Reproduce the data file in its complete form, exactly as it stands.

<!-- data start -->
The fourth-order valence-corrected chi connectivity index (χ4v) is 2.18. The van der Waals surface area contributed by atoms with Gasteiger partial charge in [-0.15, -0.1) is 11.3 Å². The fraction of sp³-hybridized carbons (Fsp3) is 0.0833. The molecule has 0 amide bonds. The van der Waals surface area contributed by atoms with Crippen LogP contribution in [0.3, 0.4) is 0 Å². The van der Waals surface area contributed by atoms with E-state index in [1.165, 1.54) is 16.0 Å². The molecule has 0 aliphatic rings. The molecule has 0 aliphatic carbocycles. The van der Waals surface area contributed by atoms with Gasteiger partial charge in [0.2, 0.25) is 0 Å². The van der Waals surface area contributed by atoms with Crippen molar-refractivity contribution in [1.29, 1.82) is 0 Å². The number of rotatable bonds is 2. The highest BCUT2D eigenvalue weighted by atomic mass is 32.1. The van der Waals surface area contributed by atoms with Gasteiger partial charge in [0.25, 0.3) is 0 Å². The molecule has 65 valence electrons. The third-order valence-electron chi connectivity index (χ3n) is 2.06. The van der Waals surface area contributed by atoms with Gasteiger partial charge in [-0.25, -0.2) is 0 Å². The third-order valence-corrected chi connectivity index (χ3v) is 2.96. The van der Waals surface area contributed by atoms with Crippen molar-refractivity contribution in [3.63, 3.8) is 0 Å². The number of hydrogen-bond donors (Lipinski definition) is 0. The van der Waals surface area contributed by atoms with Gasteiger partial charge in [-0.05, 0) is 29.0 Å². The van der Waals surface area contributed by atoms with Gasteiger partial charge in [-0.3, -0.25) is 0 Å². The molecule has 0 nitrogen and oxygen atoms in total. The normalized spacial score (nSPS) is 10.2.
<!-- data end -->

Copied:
The fourth-order valence-corrected chi connectivity index (χ4v) is 2.18. The van der Waals surface area contributed by atoms with Gasteiger partial charge in [-0.15, -0.1) is 11.3 Å². The fraction of sp³-hybridized carbons (Fsp3) is 0.0833. The molecule has 0 amide bonds. The van der Waals surface area contributed by atoms with Crippen LogP contribution in [0.3, 0.4) is 0 Å². The van der Waals surface area contributed by atoms with E-state index in [1.165, 1.54) is 16.0 Å². The molecule has 0 aliphatic rings. The molecule has 0 aliphatic carbocycles. The van der Waals surface area contributed by atoms with Gasteiger partial charge in [0.2, 0.25) is 0 Å². The van der Waals surface area contributed by atoms with Crippen molar-refractivity contribution in [1.29, 1.82) is 0 Å². The number of rotatable bonds is 2. The highest BCUT2D eigenvalue weighted by atomic mass is 32.1. The van der Waals surface area contributed by atoms with Gasteiger partial charge in [0.25, 0.3) is 0 Å². The molecule has 65 valence electrons. The third-order valence-electron chi connectivity index (χ3n) is 2.06. The van der Waals surface area contributed by atoms with Gasteiger partial charge in [-0.25, -0.2) is 0 Å². The third-order valence-corrected chi connectivity index (χ3v) is 2.96. The van der Waals surface area contributed by atoms with Crippen molar-refractivity contribution in [3.63, 3.8) is 0 Å². The number of hydrogen-bond donors (Lipinski definition) is 0. The van der Waals surface area contributed by atoms with Gasteiger partial charge in [-0.05, 0) is 29.0 Å². The van der Waals surface area contributed by atoms with Gasteiger partial charge in [-0.3, -0.25) is 0 Å². The molecule has 0 nitrogen and oxygen atoms in total. The normalized spacial score (nSPS) is 10.2.